Power distribution

When you train using a power meter, the data will be broken down post-ride into zones. That data generally comprises seven zones, each covers a range of a percentage of your FTP. For example, zone 2 would be time spent riding at 56-75% of your FTP and is general endurance riding, while zone 5 is your VO2 Max – roughly 106-120% of FTP.

Analysing your ride’s power distribution is beneficial if completing a drill or session where you’re tasked with riding at a specific intensity for a set amount of time. The graph shows you how successful you were at achieving the predetermined goal, or if there were points where you went too hard or not hard enough.

Over time, if your power distribution graph shows that you’re consistently not able to ride at a particular intensity during training, it could be time to add some specific drills into your schedule, targeting your weakness to make you a better all-round cyclist.

Heart rate zones

Like power, your heart rate can also be broken down into zones. Instead of being based on a functional threshold, though, the zones are determined on a percentage of your maximum heart rate – you can’t go above 100%, after all.

Although there are some flaws in looking solely at heart rate data – short, sharp, intense efforts sometimes don’t have a corresponding increase in beats per minute because of the slowness of heart rate response – it helps to give you an overall idea of your fitness and your body’s adaptation to a training plan.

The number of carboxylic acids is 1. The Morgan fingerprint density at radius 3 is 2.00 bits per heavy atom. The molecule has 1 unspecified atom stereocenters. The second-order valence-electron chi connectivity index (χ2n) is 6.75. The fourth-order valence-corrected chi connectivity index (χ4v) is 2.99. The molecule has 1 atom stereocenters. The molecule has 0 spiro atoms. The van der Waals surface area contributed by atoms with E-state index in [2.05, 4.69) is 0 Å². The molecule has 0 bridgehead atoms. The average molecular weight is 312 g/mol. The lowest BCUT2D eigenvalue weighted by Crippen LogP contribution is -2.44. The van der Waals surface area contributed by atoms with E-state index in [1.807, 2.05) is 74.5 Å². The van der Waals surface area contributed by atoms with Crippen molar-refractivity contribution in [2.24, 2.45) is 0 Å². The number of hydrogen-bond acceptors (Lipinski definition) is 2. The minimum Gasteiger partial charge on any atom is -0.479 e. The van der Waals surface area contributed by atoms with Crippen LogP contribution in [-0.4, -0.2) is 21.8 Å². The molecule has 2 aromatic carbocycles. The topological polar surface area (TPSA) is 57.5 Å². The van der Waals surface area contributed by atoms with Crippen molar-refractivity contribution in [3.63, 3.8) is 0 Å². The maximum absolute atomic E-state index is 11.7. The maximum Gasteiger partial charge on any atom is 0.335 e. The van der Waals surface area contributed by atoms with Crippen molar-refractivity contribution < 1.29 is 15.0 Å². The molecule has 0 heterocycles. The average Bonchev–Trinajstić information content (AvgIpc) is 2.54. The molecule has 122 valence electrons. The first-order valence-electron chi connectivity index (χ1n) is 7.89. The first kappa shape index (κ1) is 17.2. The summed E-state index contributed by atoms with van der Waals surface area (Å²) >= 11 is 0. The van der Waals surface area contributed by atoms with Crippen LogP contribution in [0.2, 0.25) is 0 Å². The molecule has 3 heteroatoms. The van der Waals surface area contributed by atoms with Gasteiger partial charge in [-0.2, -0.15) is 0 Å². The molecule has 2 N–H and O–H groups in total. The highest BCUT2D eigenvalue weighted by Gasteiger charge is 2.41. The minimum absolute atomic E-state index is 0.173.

For example, if over time your heart rate zone distribution starts to skew left but your power output remains the same, it shows that your body is able to produce the same amount of power for less effort. An irregularly fast heartbest can also be a sign that your body is trying to tell you something – whether that be you’re overtraining or that you might be getting ill.

Even clearer insight

While it’s useful to be able to have an understanding of the data your rides generate and what your body is potentially telling you about its physiological adaptation to training loads, the best way to get the most out of your results is by getting the insight of a specialist. Traditionally, this has meant securing the services of a coach, who would spend time poring over your TSS, power distribution and heart rate readings to create or amend the next stage of your training programme.

Now, that feedback can be instant with the new Wahoo SYSTM training app built on Four Dimensional Power® developed by the Wahoo Sports Science Division.

Once you’ve built your training plan using the training plan builder, SYSTM delves into your data after each workout – whether that’s on the bike, turbo trainer or cross-training – to see if you’re on the right track, exceeding expectations or at risk of overtraining. It provides feedback on how to improve your weaknesses and focus on your strengths, helping you gain an even greater understanding of your own rider profile. If you want to turn your post-ride scrolling from imperceptive to insightful, it might be time to delve a bit deeper into your data.

• To find out more about how Wahoo SYSTM can boost your training, try it free for 14 days